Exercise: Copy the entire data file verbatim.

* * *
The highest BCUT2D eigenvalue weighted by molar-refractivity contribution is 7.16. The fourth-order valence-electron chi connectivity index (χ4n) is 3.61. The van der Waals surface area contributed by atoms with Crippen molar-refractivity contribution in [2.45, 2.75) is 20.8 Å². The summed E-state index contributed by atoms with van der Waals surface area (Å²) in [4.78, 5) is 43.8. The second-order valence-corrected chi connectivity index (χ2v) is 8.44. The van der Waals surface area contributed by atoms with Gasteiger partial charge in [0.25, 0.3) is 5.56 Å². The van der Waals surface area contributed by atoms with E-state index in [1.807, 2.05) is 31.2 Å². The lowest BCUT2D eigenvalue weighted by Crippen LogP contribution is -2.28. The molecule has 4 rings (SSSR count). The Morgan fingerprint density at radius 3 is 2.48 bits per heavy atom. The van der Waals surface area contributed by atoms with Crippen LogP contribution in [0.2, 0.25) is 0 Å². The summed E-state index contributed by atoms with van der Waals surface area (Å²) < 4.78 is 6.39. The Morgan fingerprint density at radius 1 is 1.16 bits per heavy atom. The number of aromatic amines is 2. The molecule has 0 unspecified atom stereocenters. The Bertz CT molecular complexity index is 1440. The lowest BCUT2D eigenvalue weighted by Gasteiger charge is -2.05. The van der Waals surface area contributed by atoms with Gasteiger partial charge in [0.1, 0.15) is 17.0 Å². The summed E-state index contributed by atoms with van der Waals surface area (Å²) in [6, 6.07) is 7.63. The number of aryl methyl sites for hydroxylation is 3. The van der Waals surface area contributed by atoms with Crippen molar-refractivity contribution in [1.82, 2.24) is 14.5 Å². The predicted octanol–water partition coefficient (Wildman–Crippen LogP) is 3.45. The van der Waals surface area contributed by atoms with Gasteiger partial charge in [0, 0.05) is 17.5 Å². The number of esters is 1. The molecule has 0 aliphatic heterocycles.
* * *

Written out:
The highest BCUT2D eigenvalue weighted by molar-refractivity contribution is 7.16. The fourth-order valence-electron chi connectivity index (χ4n) is 3.61. The van der Waals surface area contributed by atoms with Crippen molar-refractivity contribution in [2.45, 2.75) is 20.8 Å². The summed E-state index contributed by atoms with van der Waals surface area (Å²) in [4.78, 5) is 43.8. The second-order valence-corrected chi connectivity index (χ2v) is 8.44. The van der Waals surface area contributed by atoms with Gasteiger partial charge in [0.25, 0.3) is 5.56 Å². The van der Waals surface area contributed by atoms with E-state index in [1.807, 2.05) is 31.2 Å². The lowest BCUT2D eigenvalue weighted by Crippen LogP contribution is -2.28. The molecule has 4 rings (SSSR count). The Morgan fingerprint density at radius 3 is 2.48 bits per heavy atom. The van der Waals surface area contributed by atoms with Crippen LogP contribution in [0.2, 0.25) is 0 Å². The summed E-state index contributed by atoms with van der Waals surface area (Å²) < 4.78 is 6.39. The Morgan fingerprint density at radius 1 is 1.16 bits per heavy atom. The number of aromatic amines is 2. The molecule has 0 unspecified atom stereocenters. The Bertz CT molecular complexity index is 1440. The lowest BCUT2D eigenvalue weighted by Gasteiger charge is -2.05. The van der Waals surface area contributed by atoms with Gasteiger partial charge in [0.1, 0.15) is 17.0 Å². The summed E-state index contributed by atoms with van der Waals surface area (Å²) in [6, 6.07) is 7.63. The number of aryl methyl sites for hydroxylation is 3. The van der Waals surface area contributed by atoms with Crippen molar-refractivity contribution in [1.82, 2.24) is 14.5 Å². The predicted octanol–water partition coefficient (Wildman–Crippen LogP) is 3.45. The van der Waals surface area contributed by atoms with Gasteiger partial charge in [0, 0.05) is 17.5 Å². The number of esters is 1. The molecule has 0 aliphatic heterocycles.